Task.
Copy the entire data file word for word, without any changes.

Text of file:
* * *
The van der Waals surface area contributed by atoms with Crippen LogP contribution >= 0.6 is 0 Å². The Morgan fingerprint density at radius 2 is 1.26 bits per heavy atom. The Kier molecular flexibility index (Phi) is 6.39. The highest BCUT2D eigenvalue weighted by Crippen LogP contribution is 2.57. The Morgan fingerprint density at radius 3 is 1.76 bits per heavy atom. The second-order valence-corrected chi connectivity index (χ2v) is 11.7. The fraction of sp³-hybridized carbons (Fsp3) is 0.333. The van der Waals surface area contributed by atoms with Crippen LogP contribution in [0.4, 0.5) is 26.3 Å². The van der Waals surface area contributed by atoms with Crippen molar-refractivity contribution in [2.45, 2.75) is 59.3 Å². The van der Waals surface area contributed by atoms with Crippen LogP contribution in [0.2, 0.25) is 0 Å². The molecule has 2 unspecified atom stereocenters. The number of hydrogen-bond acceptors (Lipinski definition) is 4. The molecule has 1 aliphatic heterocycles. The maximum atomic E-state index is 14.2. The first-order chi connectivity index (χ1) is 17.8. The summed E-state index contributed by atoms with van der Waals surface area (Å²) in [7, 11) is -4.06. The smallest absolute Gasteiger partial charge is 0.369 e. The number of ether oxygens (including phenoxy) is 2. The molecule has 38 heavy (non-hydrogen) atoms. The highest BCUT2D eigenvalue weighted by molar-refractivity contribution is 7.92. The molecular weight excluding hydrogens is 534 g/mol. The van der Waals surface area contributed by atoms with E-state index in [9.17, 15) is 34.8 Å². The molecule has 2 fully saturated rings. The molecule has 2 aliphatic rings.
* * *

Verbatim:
The van der Waals surface area contributed by atoms with Crippen LogP contribution >= 0.6 is 0 Å². The Morgan fingerprint density at radius 2 is 1.26 bits per heavy atom. The Kier molecular flexibility index (Phi) is 6.39. The highest BCUT2D eigenvalue weighted by Crippen LogP contribution is 2.57. The Morgan fingerprint density at radius 3 is 1.76 bits per heavy atom. The second-order valence-corrected chi connectivity index (χ2v) is 11.7. The fraction of sp³-hybridized carbons (Fsp3) is 0.333. The van der Waals surface area contributed by atoms with Crippen LogP contribution in [0.4, 0.5) is 26.3 Å². The van der Waals surface area contributed by atoms with Crippen molar-refractivity contribution in [2.45, 2.75) is 59.3 Å². The van der Waals surface area contributed by atoms with Crippen LogP contribution in [0.2, 0.25) is 0 Å². The molecule has 2 unspecified atom stereocenters. The number of hydrogen-bond acceptors (Lipinski definition) is 4. The molecule has 1 aliphatic heterocycles. The maximum atomic E-state index is 14.2. The first-order chi connectivity index (χ1) is 17.8. The summed E-state index contributed by atoms with van der Waals surface area (Å²) in [7, 11) is -4.06. The smallest absolute Gasteiger partial charge is 0.369 e. The number of ether oxygens (including phenoxy) is 2. The molecule has 38 heavy (non-hydrogen) atoms. The highest BCUT2D eigenvalue weighted by molar-refractivity contribution is 7.92. The molecular weight excluding hydrogens is 534 g/mol. The van der Waals surface area contributed by atoms with E-state index in [9.17, 15) is 34.8 Å². The molecule has 2 fully saturated rings. The molecule has 2 aliphatic rings.